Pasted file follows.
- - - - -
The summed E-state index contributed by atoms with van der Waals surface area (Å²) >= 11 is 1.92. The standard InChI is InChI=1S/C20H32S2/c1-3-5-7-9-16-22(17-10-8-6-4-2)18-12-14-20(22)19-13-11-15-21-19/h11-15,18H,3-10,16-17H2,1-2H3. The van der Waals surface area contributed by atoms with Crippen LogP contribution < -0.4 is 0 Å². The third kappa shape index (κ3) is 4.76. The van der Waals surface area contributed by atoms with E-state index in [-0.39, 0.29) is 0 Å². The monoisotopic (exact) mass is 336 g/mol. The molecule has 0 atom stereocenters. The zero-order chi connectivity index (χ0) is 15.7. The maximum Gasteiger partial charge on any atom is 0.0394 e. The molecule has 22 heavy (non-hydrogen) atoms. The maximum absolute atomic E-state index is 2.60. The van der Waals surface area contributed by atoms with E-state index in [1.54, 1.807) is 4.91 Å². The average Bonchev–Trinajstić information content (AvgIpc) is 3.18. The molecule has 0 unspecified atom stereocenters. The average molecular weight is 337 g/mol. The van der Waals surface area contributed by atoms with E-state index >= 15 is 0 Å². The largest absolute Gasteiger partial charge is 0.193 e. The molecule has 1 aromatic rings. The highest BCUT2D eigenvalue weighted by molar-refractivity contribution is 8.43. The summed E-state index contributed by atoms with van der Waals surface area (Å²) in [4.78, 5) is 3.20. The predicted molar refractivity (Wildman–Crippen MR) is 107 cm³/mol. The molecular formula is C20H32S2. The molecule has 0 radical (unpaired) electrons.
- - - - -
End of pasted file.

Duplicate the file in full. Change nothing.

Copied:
The summed E-state index contributed by atoms with van der Waals surface area (Å²) >= 11 is 1.92. The standard InChI is InChI=1S/C20H32S2/c1-3-5-7-9-16-22(17-10-8-6-4-2)18-12-14-20(22)19-13-11-15-21-19/h11-15,18H,3-10,16-17H2,1-2H3. The van der Waals surface area contributed by atoms with Crippen LogP contribution < -0.4 is 0 Å². The third kappa shape index (κ3) is 4.76. The van der Waals surface area contributed by atoms with E-state index in [-0.39, 0.29) is 0 Å². The monoisotopic (exact) mass is 336 g/mol. The molecule has 0 atom stereocenters. The zero-order chi connectivity index (χ0) is 15.7. The maximum Gasteiger partial charge on any atom is 0.0394 e. The molecule has 22 heavy (non-hydrogen) atoms. The maximum absolute atomic E-state index is 2.60. The van der Waals surface area contributed by atoms with E-state index in [1.54, 1.807) is 4.91 Å². The average Bonchev–Trinajstić information content (AvgIpc) is 3.18. The molecule has 0 unspecified atom stereocenters. The average molecular weight is 337 g/mol. The van der Waals surface area contributed by atoms with E-state index >= 15 is 0 Å². The largest absolute Gasteiger partial charge is 0.193 e. The molecule has 1 aromatic rings. The highest BCUT2D eigenvalue weighted by molar-refractivity contribution is 8.43. The summed E-state index contributed by atoms with van der Waals surface area (Å²) in [4.78, 5) is 3.20. The predicted molar refractivity (Wildman–Crippen MR) is 107 cm³/mol. The molecular formula is C20H32S2. The molecule has 0 radical (unpaired) electrons.